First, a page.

Logging on Dogwood 2 shut down again.

Friends of the Gualala River (FOGR) haae gone to court and once again prevailed in shutting down plans by  CalFire and Gualala Timber’s THP (Timber Harvest Plan). In a 24 page decision, the judge has halted plans to log along the floodplains of the Gualala River.

Summary of the actions coming soon!

Thank you FOGR for all your time and money saving this last jewel along the scenic and severely impacted river due to past logging. Numerous rare and endangered species including plants have been saved for now.  

Response from Coastal Action Group: More work to do!

Problems – with the Gualala “Victory”. I am not jumping for joy over this “Victory”.  Yes,  FoGR prevailed on some issues and may live to fight another battle.   The battle of “Dogwood” is not over.

If you look at the case,  we did not prevail on major (pertinent issues) – the need for appropriate botanic surveys and protection of endangered plants.  We also lost on the wetland issues, GHG effects, and salmonid protections.

So… where have we prevailed – Cumulative Watershed Effects analysis were the THP failed to disclose the analytic rout to the conclusion that continuing effects from harvest operations are not significant,  and that the plan did an inadequate job of considering the full range of Project Alternatives. 

It should be obvious that the two areas the Court found inconsistent with statute can easily be remedied.  GRT will  get this work done and resubmit this plan and it will be approved and there will be no case – unless:

FoGR can be inventive and dogged in the pursuit of issue that must be addressed in the new CWE analysis that will be presented.

The Plan, “Dogwood” proposes timber harvest operations in a migrating stream channel in a watershed that is impaired by sediment and temperature.  The plan preparer must present analysis and conclusions related to the potential impact of these operations and related remedies.
Thus:  all relevant information and methodology related to this issue must be presented.  This includes consideration, and analysis of the following:


Calfire, or the RPF, must supplement the information provided in the THP “when necessary to insure that all relevant information is considered.”  See – 14CCR section 898.  Does this mean that Calfire should independently assess the cumulative impact analysis in the plan? And/or or should Calfire supplement analysis with information in Calfire’s possession  –  which , in this case should include Calfire’s own methodology for the management of timber harvest in flood plans -” FLOOD PRONE AREA CONSIDERATIONS IN COAST REDWOOD ZONE”. See  14 CCR Section 896 (a) and (b).  ”RPFs are expected to submit sufficient information  to support their findings if significant issues are raised  during [Calfire’s] review of the THP” In  the case of Dogwood – this information/methodology and analysis should be applied.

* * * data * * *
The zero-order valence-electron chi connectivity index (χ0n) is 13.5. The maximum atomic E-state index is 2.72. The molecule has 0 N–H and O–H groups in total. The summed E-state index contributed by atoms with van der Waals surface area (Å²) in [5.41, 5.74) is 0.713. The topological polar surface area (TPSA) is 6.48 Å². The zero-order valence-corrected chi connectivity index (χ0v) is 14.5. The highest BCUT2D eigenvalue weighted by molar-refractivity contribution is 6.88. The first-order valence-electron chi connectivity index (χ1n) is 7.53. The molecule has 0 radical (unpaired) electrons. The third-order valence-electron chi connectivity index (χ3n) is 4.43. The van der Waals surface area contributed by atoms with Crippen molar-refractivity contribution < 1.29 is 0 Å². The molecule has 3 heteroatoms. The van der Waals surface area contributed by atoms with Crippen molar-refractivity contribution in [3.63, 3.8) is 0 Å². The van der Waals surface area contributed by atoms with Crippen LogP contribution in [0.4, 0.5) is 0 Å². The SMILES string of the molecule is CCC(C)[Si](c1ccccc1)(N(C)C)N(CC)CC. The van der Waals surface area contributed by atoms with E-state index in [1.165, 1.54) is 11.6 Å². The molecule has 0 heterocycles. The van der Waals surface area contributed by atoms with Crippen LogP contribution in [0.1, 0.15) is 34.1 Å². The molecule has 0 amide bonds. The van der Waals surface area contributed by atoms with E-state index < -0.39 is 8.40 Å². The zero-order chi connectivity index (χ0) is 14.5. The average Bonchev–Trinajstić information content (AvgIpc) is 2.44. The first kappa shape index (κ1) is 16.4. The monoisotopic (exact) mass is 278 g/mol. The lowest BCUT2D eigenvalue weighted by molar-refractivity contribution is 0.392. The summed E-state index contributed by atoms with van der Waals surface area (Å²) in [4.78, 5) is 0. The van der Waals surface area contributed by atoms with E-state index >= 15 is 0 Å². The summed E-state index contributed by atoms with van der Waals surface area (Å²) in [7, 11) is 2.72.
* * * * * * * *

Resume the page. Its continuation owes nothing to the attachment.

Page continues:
Section 898 has been amended to require specific evaluation for cumulative impacts that may occur in waterbodies listed under section 303 (d) ( California’s  List of Water Quality Limited Segments). When any waterbody, or portion thereof, listed under section 303 (d) is located within or downstream  of a proposed timber operation, the RPF must assess “ the degree to which the proposed operations would result in impacts that may combine with existing listed stressors to impair a waterbody’s beneficial uses, thereby causing a significant  adverse effect on the environment.”  The plan submitter must provide feasible mitigation measures to reduce any such impact to a level of insignificance. This, when applied to FRP 916.9 (a) (1) indicates that the plan submitter must show how the plan meets any  approved TMDL – with mitigation factors that are feasible.

The suggestion is to attempt to introduce appropriate methodology in the standard of review for assessing these operations.  In Dogwood – Calfire, and the RPF, did not use Calfire’s own methodology in assessment of operations and related CWE – nor – did they present lucid and comprehensive of cumulative sediment production.

Additionally, in the review of future THPs in the Gualala – it would be good if more work – including consultation with Tom Lippe, Sharon Duggan , and your attorney – on how to make arguments on GHG issue work for us.  This is an area, if pursued, may provide benefits in the comment on future timber harvest plans.

If FoGR intends to be successful in addressing forestry issue in their chosen watershed, every GRT THP should be addressed.  There is some momentum associated with this Court action.  Now  this momentum needs to be used.


Alan Levine
Coast Action Group
Affiliate of Redwood Coast Watersheds Alliance